What is Moisture Content?

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  • Written By: Jen Ainoa
  • Edited By: Amanda L. Wardle
  • Last Modified Date: 03 November 2015
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Moisture content is a measure of the amount of water or water vapor contained within a substance. It can be helpful to think of it as the percent by mass of water in a sample of a mixture or form of matter. This measurement is a variable factor for most substances and can change with weather and temperature.

Knowing the amount of water or moisture content of a substance can help someone determine if that substance is suitable for a specific use. For example, the amount of moisture in soil directly influences the types of organisms that can live in it. The water content in the soil can be measured with probes that attach to hand-held computers. When the probe is inserted into the soil and activated, it can provide an instant reading.

In the agricultural processing of foods such as coffee or cocoa beans, knowing the moisture content is key to determining when it is safe to package and ship the product. If coffee or cocoa beans have too much moisture, they will mold when packaged and will not be safe to consume. Conversely, if the level is too low, coffee and cocoa lose some flavor.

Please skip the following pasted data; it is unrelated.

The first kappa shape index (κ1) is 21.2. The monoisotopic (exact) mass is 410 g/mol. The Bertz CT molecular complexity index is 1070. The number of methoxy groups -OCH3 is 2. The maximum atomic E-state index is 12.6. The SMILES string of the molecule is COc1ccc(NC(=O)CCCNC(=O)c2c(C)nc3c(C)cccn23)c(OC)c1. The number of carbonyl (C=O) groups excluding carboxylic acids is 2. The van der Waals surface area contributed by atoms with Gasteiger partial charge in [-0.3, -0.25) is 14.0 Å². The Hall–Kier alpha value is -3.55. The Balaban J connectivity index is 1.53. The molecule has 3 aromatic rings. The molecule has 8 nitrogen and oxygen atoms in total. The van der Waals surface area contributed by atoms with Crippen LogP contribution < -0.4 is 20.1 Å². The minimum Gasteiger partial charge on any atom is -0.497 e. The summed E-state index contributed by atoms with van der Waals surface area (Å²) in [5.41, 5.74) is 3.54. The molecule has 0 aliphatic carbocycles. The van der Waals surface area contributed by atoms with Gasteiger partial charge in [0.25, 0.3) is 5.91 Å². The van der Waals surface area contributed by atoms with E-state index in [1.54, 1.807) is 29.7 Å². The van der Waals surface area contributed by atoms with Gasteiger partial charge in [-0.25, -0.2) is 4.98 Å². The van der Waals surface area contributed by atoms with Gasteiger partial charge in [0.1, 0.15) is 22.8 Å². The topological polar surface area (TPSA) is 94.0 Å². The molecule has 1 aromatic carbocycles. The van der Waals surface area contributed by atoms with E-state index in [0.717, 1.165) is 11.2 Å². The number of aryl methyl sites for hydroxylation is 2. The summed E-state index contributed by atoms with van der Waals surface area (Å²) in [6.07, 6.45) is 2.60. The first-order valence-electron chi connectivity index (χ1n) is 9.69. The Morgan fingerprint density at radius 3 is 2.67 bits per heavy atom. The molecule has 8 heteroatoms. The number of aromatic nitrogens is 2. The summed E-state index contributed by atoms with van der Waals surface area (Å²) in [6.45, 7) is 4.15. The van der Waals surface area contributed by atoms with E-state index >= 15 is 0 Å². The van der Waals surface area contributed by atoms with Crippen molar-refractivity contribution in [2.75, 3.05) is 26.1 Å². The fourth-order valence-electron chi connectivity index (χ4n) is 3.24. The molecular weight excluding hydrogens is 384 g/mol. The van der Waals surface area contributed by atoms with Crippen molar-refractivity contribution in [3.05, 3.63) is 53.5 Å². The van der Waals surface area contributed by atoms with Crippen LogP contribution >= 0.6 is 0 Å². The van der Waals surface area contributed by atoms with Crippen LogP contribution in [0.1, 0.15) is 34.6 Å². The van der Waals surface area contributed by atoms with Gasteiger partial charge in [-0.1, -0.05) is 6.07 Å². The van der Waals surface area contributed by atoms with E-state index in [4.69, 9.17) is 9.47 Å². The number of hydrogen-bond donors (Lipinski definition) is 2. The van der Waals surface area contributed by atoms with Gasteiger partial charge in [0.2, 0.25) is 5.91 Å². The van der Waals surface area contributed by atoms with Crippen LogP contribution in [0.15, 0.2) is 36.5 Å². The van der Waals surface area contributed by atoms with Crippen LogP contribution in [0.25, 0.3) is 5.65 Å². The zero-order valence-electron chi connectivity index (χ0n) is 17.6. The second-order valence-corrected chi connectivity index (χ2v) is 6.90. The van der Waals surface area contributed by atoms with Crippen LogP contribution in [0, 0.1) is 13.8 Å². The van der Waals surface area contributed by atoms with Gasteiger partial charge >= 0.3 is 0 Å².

Establishing the ideal moisture content of a substance for a commercial purpose takes some trial and error. Often, as in the case of coffee and cocoa beans, simple techniques may be the most effective in attaining the ideal level. The sun, simple drying racks, and time are factors that may be utilized to reduce the moisture in many food products.

The term for lowering moisture content in a substance is dehydration. Dehydration can turn an otherwise juicy fruit or vegetable into a little, dry, shriveled model of its former self. Many mushrooms and fungus are sold in a dehydrated form in which nearly all moisture has been removed. When these mushrooms are soaked in water, which is called rehydration, they are very similar in taste, texture and appearance to the fresh versions.

Carpenters know the importance of moisture content as it relates to wood. Green wood, or wood that was very recently a standing tree, has a high moisture level and is not suitable for building material. Using such wood can cause bowing, buckling, and even the formation of large cracks once the moisture begins to evaporate. On the other hand, rehydrating wood by soaking it can allow it to be bent to create specific shapes. This is useful when constructing wood products that need to be curved, such as guitars. Determining and controlling the moisture in substances is unique and necessary for many products, and the process borders between art and science.


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Post 1

Now I really understand why the moisture content is important to foods. Thanks!

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